Through “Young Frankenstein” and “Blazing Saddles,” Brooks’ two movies met with widespread acclaim and humongous box-office returns in 1974. While one can say that Brooks’ post-1974 career had some bright spots (his Tony-winning “Producers” musical obviously being one of them), never again did the comedian-actor-filmmaker approach the zenith of his one-two cinematic punch that year.

One could point to “Saddles” and “Frankenstein” star/co-writer Gene Wilder’s decision to go off on his own and produce his own comedies as a pivotal turning point in the careers of both talents, with two of Wilder’s curious, post-Brooks projects just hitting video for the first time this week.

Wilder worked with his “Young Frankenstein” co-stars Madeline Kahn and Marty Feldman in the highly uneven THE ADVENTURE OF SHERLOCK HOLMES’ SMARTER BROTHER (**½, 1975, 91 mins., PG), with Wilder directing, writing and starring as Sigerson Holmes in a Brooks-ian, slapstick romp with a pleasant score by John Morris and amusing supporting turns from Dom DeLuise and Leo McKern. The movie, though, is all over the map, with a few big laughs off-set by long stretches of tedium that even the most-die hard Wilder fan may have a hard time overlooking.

After hitting paydirt with “Silver Streak” in ‘76, Wilder tried his hand at directing one more time with THE WORLD’S GREATEST LOVER (***, 89 mins., 1977, PG), a valentine to the silent movie era with Wilder heading west to enter a talent search for the next Rudolph Valentino. Carol Kane’s amusing performance as Wilder’s shy wife makes this humorous and even poignant film good fun, and at least it’s superior to the star’s later efforts behind the camera: the entertaining, though uneven, 1984 comedy “The Woman In Red” and less-said-the-better 1986 bomb “Haunted Honeymoon.”

Fox’s individual DVD releases of the two Wilder comedies offer both 16:9 widescreen (1.85) and full-screen transfers, plus enjoyable commentary tracks from Wilder. The star wistfully recalls working on both movies, and is particularly enlightening when he discusses how Hollywood no longer has room for the kinds of fun, warm-hearted pictures both he and Brooks turned out in the ‘70s and ‘80s.

Comments like those provide an honest, bittersweet cap to a wonderful assortment of comedic gems Fox has mined this week on DVD. Bravo!

More Aisle Seat Vintage

Also worth nothing from Fox is this week’s Special Edition of the 1980 comedy NINE TO FIVE (***, 109 mins., 1980, PG), Colin Higgins’ feminine empowerment fantasy about three office workers (Jane Fonda, Dolly Parton, Lily Tomlin) who decide to give obnoxious boss Dabney Coleman a taste of his own medicine.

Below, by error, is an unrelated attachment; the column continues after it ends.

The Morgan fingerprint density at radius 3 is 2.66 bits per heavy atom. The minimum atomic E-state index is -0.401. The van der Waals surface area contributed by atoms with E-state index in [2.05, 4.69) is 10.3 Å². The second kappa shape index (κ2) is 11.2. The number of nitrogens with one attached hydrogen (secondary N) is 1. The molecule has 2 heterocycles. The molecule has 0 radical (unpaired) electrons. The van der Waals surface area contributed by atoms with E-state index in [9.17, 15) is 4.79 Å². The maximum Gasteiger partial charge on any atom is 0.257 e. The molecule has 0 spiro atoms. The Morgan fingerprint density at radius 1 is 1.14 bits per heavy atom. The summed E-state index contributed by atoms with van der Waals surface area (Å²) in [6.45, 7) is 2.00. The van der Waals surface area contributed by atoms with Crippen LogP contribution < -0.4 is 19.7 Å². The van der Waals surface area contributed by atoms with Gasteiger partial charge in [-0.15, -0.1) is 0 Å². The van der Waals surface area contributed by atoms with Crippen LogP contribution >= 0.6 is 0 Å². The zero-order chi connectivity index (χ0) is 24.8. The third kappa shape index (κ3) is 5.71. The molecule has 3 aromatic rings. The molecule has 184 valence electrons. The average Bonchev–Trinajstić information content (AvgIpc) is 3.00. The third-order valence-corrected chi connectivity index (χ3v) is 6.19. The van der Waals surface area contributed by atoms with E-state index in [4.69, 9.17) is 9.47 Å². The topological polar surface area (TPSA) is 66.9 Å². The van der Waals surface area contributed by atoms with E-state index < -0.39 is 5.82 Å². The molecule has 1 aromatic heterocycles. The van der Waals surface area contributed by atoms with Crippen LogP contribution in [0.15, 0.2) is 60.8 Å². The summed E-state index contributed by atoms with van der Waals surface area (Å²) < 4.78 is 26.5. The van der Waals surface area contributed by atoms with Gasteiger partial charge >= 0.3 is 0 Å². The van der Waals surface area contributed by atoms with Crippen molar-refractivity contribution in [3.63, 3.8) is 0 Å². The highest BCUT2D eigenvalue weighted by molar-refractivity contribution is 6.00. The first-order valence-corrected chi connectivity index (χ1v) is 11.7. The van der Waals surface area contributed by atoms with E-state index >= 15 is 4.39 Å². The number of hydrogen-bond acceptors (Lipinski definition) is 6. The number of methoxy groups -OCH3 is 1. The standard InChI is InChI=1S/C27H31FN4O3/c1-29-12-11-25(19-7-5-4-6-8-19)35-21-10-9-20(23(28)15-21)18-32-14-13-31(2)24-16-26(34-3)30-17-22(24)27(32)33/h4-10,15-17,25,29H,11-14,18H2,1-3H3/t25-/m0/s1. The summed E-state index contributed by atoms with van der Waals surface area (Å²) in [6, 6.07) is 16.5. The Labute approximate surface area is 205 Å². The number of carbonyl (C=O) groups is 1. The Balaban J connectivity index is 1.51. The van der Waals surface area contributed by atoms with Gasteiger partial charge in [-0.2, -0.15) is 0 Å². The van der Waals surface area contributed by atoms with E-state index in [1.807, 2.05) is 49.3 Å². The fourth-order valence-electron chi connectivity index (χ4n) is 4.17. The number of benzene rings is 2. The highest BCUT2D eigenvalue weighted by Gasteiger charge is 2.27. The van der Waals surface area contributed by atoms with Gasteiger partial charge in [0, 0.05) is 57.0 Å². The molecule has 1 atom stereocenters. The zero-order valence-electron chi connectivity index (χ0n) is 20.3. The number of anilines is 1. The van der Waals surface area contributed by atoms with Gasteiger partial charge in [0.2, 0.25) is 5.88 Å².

Higgins and Patricia Resnick’s script has the feel of a sitcom from the era, with some slapstick laughs mixed into its satiric brew (gotta love the animation when Tomlin dons the Snow White outfit), but its point -- even if it’s an obvious one -- was well taken and certainly devoured by audiences, who helped the movie gross over $100 million (a large lump of cash in those days) and become one of the top hits of 1980.

Fox’s Special Edition DVD is a keeper, featuring a half-hour documentary that incorporates new interviews with all the stars and producer Bruce Gilbert; an engaging commentary track with the three leading ladies and Gilbert; a featurette remembering Higgins; 10 deleted scenes, running over 10 minutes, with additional animation from the Snow White sequence; a gag reel culled from a video tape source; a karaoke sing-along version of Parton’s theme song; and the original trailer, sporting Leroy Anderson’s vintage “Typewriter” composition. The 16:9 transfer is good, but the movie has that “plastic” look many films of its time possess. On the audio side, the “expanded” 2.0 Dolby Stereo track has the edge on the original mono mix, which is also included.

KING KONG (**½, 2005). 188 mins., PG-13, Universal. DVD SPECIAL FEATURES: Post-Production Diaries (comprehensive documentary); “Skull Island: A Natural History” and “Kong’s New York, 1933" featurettes; 2.35 (16:9) Widescreen, 5.1 Dolby Digital sound.

Growing up in the ‘80s, I became a huge “King Kong” fan through repeated viewings of both the original 1933 RKO classic and its less-dignified, though still entertaining, 1976 remake. In between those decades, Kong resurfaced in a silly Rankin/Bass cartoon and an affiliated Toho Studios Japanese “Kaiju” spin-off -- not to mention his immortal battle with Godzilla in the early ‘60s.